The Road to Aracea
A sci-fi/fantasy domestic serio-comedy
a fantasia on supernatural suburban themes
a murderless mystery-romance that really isn’t at all concerned with your time-travel paradox nit-picking
Arcadia, as written by the undocumented and biologically improbable love child of Kurt Vonnegut and Neil Gaiman
January 24, 25, 31 2020 at 8:00PM
February 1, 7, 8, 14, & 15 2020 at 8:00PM
February 2nd at 2:00PM
Auditions for The Road to Aracea will be held Sunday Nov. 10 from 12-3pm and Nov. 11 from 6-9pm at the WPAA-TV and Community Media Center 28 So. Orchard St. Wallingford, CT 06492.
In lieu of a monologue all actors are asked to come prepared to tell a good story. Actors will also be asked to read sides from the script.
Rehearsals will run Monday – Thursday evenings beginning Dec. 9th. Rehearsals will pause the weeks of 12/23 and 12/30, resuming Jan 6th until opening night.
Questions should be addressed to director Francis Daley 203-733-2762 or email@example.com
Synopsis: The play opens on one of our couples – a woman listening to a man who is preparing dinner and telling the story of a classmate who went mysteriously missing when he was in middle school. The woman affectionately informs him that she’s heard this story before, though the man does not recall when this might have been, at which point we discover that she claims to be “from the future.” Whatever the truth of this, she’s prescient enough to disappear right before his wife shows up.
Over the course of five scenes the couples find themselves paired in varying iterations, telling sci-fi and fantasy-inflected tales stacked like nesting dolls to reveal unexpected relationships, each one having something increasingly unreliable to say about the immutably protean nature of love, the necessity of uncertainty, and how each of us is haunted by both the living and the dead.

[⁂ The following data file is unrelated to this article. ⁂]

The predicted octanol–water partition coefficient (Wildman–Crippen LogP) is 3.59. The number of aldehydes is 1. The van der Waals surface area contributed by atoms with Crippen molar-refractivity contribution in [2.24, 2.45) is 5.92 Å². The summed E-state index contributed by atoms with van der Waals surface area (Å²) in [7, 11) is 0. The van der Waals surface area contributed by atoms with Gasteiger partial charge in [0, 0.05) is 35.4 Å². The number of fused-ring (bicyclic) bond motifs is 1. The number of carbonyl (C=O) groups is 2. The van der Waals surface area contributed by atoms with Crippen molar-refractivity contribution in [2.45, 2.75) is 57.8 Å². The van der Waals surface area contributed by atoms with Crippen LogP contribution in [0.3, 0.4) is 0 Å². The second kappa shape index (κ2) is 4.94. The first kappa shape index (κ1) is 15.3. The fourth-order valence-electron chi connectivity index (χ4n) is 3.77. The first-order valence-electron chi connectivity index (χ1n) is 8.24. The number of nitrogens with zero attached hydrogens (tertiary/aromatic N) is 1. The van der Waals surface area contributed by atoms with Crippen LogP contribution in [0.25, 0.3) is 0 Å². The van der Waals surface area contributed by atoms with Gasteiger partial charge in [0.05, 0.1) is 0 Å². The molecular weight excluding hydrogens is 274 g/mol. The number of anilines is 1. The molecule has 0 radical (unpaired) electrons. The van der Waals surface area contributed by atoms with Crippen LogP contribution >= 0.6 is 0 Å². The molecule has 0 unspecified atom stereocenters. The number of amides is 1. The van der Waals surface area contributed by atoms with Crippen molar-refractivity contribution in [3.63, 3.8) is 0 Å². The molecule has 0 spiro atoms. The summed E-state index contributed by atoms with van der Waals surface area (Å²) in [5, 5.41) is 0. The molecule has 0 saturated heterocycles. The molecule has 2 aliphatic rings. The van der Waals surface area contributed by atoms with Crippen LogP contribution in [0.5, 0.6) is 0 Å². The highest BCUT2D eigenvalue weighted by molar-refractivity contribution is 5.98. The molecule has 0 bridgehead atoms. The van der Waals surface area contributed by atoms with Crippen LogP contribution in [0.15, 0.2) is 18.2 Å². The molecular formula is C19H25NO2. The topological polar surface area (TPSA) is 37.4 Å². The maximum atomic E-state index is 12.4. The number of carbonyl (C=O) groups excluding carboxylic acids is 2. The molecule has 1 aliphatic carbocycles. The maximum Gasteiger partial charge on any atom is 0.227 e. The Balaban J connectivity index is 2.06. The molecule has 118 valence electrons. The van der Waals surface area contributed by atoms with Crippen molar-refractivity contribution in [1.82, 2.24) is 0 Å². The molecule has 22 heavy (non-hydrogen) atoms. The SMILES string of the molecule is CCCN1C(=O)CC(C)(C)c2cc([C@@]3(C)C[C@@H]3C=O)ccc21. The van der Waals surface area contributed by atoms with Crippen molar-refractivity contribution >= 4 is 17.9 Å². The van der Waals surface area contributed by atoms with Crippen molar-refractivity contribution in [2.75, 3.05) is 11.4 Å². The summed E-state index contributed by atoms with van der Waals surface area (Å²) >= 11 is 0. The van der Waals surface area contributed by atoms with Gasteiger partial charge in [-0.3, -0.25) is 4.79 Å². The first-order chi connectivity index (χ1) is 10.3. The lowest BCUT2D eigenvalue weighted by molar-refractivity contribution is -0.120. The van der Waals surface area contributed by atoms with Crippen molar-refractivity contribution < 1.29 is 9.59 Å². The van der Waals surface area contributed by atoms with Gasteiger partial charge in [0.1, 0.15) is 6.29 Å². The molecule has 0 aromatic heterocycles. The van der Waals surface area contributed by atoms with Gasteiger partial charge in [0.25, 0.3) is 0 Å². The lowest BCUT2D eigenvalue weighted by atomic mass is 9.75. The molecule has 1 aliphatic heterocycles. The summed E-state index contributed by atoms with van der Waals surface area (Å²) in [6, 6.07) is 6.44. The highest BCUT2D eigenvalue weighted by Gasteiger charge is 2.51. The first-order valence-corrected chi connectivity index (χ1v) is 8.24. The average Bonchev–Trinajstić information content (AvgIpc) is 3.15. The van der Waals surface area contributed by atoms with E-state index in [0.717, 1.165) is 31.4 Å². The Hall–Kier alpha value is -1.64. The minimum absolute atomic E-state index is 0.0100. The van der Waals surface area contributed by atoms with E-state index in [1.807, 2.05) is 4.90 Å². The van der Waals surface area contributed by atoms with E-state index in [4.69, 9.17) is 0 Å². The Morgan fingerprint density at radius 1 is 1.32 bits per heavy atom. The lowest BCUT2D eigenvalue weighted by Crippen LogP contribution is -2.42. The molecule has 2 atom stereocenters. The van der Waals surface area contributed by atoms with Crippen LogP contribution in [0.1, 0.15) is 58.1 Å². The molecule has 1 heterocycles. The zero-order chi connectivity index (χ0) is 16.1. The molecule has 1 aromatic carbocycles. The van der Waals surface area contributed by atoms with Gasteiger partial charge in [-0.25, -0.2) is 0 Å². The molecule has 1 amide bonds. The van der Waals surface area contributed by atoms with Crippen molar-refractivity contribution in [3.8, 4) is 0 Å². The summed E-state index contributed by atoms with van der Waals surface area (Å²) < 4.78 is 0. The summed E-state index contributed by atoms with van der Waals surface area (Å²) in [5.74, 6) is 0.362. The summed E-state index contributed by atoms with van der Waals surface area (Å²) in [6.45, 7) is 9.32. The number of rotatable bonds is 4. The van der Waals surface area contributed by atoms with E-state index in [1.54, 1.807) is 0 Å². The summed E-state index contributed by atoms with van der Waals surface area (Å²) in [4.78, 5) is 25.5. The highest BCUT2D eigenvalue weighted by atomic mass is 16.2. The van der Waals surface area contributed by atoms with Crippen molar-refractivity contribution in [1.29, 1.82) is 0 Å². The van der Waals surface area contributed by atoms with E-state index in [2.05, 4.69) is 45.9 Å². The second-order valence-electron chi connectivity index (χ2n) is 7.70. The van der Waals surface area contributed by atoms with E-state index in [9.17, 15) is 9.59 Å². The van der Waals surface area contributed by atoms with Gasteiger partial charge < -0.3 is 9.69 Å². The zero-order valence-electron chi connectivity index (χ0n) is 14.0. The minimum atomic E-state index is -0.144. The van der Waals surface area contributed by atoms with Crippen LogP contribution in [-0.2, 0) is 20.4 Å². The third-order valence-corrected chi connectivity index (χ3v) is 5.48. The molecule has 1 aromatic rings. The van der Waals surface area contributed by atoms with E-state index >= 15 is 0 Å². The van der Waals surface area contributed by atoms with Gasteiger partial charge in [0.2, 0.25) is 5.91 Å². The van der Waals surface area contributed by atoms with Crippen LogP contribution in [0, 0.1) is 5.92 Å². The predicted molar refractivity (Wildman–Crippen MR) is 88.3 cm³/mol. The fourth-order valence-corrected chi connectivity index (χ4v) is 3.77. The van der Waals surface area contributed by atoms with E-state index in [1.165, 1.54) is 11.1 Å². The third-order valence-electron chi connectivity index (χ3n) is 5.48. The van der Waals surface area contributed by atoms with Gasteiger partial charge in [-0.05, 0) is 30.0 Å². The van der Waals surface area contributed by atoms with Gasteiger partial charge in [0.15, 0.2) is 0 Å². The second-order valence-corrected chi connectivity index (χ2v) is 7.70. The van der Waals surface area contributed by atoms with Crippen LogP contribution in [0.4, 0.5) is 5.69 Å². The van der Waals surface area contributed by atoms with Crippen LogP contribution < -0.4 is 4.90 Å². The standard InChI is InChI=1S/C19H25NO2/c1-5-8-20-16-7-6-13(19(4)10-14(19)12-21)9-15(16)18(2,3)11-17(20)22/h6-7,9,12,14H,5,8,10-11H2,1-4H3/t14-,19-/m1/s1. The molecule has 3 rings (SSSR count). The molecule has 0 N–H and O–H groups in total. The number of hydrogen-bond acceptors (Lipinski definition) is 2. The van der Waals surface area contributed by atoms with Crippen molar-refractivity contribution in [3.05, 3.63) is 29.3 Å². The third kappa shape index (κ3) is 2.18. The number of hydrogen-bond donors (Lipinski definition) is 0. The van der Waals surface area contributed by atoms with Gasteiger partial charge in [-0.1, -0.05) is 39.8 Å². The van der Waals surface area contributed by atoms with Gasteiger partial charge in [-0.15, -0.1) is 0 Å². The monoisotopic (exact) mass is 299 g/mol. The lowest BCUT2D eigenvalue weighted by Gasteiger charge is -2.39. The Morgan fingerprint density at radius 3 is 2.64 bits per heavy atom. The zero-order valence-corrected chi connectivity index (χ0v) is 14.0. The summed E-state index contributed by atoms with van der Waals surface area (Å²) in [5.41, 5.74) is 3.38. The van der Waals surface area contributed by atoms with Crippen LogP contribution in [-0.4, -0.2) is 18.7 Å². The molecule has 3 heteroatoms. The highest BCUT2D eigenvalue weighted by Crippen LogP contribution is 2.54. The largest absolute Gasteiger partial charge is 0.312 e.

Setting: A kitchen Time: Now – followed immediately by forever
Molly, 20s-30s Hard-drinking, hilarious, and occasionally terrifying. Think the Wife of Bath as portrayed by Melissa McCarthy, or Death from The Sandman comics in the hands of Amy Schumer. Whatever a manic pixie dream girl is, Molly probably just handed her her own skinny ass in a fistfight at a tapas bar. Then bought her a shot of Jager to help patch things up.
Michael, 30s-40s Estranged husband, raconteur, once and future fantasy novelist: in short, a terminal day-dreamer. Smitten with Molly. Smote by Carol. A cautionary study of the “everyman” as the “everyboy” who never grew up.
Carol, 30s-40s Business woman, yoga enthusiast, and potentially traumatized to discover that the two are not synonymous. A woman of means who was not justified by the end. She was destined for a silver spoon that her husband managed to part with over a game of cards. Yet again. Dear God, something has to give here eventually. When it does, she would prefer a Lexus.
Eric, 50s+ Tall, dark, and blandsome. A chronic inhabiter of suits. The everyboy that did grow up and then found “self-actualization” in the wilds of middle-management and beyond. Hobbies include golf, lawn-care, venture capitalism, and board meetings. Also, opiate addiction while battling early onset dementia, and dying half-starved, naked and suppurating under a causeway on the south side of the financial district. Because Eric, it turns out, is not who we think he is. At all.
None of them are.